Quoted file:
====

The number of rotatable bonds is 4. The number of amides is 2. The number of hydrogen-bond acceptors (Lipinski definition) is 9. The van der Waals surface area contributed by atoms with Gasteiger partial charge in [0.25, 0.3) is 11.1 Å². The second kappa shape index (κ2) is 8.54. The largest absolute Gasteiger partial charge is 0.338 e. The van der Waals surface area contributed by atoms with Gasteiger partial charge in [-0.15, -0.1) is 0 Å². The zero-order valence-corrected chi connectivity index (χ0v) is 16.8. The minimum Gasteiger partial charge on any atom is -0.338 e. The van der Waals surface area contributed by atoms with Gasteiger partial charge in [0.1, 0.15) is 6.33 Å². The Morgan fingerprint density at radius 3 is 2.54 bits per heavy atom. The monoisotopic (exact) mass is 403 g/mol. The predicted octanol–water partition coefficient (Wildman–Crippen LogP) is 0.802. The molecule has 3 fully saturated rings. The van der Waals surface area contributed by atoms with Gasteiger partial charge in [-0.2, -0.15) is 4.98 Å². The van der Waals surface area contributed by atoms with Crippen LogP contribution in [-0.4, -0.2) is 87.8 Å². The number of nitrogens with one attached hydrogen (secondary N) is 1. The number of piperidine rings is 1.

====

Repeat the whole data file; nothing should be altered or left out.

The number of rotatable bonds is 4. The number of amides is 2. The number of hydrogen-bond acceptors (Lipinski definition) is 9. The van der Waals surface area contributed by atoms with Gasteiger partial charge in [0.25, 0.3) is 11.1 Å². The second kappa shape index (κ2) is 8.54. The largest absolute Gasteiger partial charge is 0.338 e. The van der Waals surface area contributed by atoms with Gasteiger partial charge in [-0.15, -0.1) is 0 Å². The zero-order valence-corrected chi connectivity index (χ0v) is 16.8. The minimum Gasteiger partial charge on any atom is -0.338 e. The van der Waals surface area contributed by atoms with Gasteiger partial charge in [0.1, 0.15) is 6.33 Å². The Morgan fingerprint density at radius 3 is 2.54 bits per heavy atom. The monoisotopic (exact) mass is 403 g/mol. The predicted octanol–water partition coefficient (Wildman–Crippen LogP) is 0.802. The molecule has 3 fully saturated rings. The van der Waals surface area contributed by atoms with Gasteiger partial charge in [-0.2, -0.15) is 4.98 Å². The van der Waals surface area contributed by atoms with Crippen LogP contribution in [-0.4, -0.2) is 87.8 Å². The number of nitrogens with one attached hydrogen (secondary N) is 1. The number of piperidine rings is 1.